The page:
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How to Delete ‘Other Storage’ on the Mac

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Your Mac is slowing down and does not perform well when your storage space is almost full. If you have a 128GB or 256GB SSD Mac, it’s essential to know what’s consuming up the space on your disk and clear out redundant files that build up over time. For example, you do not have more movies or photos you feel you can send to the trash. In this post, you’ll learn how to delete ‘Other’ storage on the Mac.

Most things are easily identified on Mac, i.e., videos, photos, music, documents, etc. However, there is another file called “Other storage” on Mac. This no doubt accounts for numerous gigabytes on your drive. So, what is Other Storage? Can you delete it, and should you delete Other?

What is ‘Other’ on Mac storage?

The ‘Other’ storage on a Mac consists of different types of files that don’t fall into any particular storage category (like videos, photos, music, apps, or mail).

If ‘Other’ isn’t music, documents, videos, photos, or apps, what could it be? This might contain the following file types: installer packages, cache files, old backups, app extensions, temporary files, .pdf, .psd, .doc, browser caches, voice files, message media files stored locally, archive files like .zip and .dmg disk, and other files that don’t belong to the categories above.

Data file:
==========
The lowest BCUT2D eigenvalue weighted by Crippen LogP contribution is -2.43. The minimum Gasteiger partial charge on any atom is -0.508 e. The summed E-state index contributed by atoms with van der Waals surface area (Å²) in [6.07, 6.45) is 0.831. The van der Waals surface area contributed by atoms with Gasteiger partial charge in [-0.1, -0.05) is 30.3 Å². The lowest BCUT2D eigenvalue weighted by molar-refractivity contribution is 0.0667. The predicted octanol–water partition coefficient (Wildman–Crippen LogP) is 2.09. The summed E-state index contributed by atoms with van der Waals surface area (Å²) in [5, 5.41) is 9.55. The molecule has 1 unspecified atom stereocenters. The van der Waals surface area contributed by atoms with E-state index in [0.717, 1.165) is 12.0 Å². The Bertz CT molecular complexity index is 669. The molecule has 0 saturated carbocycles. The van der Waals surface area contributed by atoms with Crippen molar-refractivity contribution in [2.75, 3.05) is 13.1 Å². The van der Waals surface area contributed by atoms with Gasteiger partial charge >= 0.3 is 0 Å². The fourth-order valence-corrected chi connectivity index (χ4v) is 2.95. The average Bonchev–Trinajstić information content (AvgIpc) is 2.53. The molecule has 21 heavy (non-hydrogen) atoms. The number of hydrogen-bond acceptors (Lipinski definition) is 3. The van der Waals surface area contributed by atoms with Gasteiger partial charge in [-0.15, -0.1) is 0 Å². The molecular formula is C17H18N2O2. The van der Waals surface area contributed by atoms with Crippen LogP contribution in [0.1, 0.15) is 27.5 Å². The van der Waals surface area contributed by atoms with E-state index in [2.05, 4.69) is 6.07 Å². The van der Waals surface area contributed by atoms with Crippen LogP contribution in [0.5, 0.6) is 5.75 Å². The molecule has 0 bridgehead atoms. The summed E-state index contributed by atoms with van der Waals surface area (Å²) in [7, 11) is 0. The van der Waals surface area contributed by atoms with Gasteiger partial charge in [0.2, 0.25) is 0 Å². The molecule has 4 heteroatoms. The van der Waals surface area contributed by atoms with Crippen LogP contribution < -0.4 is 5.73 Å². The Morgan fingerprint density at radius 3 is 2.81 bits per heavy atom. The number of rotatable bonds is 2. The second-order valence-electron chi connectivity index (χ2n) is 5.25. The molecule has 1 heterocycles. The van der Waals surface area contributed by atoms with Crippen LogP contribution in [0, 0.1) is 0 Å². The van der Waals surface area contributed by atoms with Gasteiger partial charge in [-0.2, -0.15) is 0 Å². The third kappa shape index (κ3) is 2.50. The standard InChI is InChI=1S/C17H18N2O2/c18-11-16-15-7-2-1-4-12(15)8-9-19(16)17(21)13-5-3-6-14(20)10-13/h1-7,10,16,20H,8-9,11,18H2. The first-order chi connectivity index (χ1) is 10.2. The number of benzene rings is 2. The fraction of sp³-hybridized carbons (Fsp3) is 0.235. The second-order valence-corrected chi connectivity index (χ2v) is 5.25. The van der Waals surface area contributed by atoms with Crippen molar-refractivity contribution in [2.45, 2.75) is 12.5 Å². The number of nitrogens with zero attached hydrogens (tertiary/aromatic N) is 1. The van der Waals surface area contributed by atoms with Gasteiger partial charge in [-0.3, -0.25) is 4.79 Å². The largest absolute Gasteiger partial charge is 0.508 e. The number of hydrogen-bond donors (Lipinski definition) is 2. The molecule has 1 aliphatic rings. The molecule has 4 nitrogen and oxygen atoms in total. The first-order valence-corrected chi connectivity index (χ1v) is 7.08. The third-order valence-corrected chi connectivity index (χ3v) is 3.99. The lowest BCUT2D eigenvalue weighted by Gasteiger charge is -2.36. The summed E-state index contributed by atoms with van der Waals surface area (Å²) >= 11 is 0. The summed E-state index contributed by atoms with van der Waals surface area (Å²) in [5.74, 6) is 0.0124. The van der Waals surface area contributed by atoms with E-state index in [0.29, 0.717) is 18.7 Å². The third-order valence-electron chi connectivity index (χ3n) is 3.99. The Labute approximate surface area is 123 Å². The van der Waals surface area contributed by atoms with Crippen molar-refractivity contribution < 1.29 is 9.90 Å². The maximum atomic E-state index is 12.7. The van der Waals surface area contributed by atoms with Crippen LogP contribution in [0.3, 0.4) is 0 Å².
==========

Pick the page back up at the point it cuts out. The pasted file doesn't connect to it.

COPYRIGHT_NOVA: Published on https://www.novabach.com/i/how-to-delete-other-storage-on-the-mac/ by Daniel Barrett on 2022-09-01T08:13:02.000Z

These ‘Other’ files can occupy a lot of disk space—by cleaning out the ‘Other’ section on our Mac. You might be able to recover up to 25GB to 35GB of storage!

How to Check What’s Taking Up ‘Other’ Storage on Mac

  • Click on the Apple Logo.
  • Go to About This Mac.
  • Choose Storage. Wait while it calculates.
  • Eventually, you will see a bar chart showing what types of files are taking up space on your Mac.

Note: Before we start the cleanup, take your time to read this guide as detailed – because deleting some of these files might affect how your Mac works!

Also read: How To Force Delete Files That Won’t Delete From Mac

Can I delete ‘Other’ Files?

Other files can be deleted, but be careful at this point. Some obvious things like .dmg files leftover from installations are fine, but getting into cache files and other more obtuse types, you can quickly run into problems. For example, if you’ve deleted an old app cache that you no longer have won’t cause any issues. But deleting a cache for apps you use can cause your Mac to slow down, as it will immediately forget all of your preferences and other details.

We strongly recommend that you run a complete backup of your system before you start removing anything to avoid disaster. Do not touch your thumb if you’re unsure what it does.

How to Delete ‘Other Storage’ on Mac

You can’t entirely get rid of Other on Mac but not all. So we’re going to walk you through deleting useless documents, junk system files, system slowing cache files, old backups, and all sorts of other junk.

Remove Documents from Other Storage space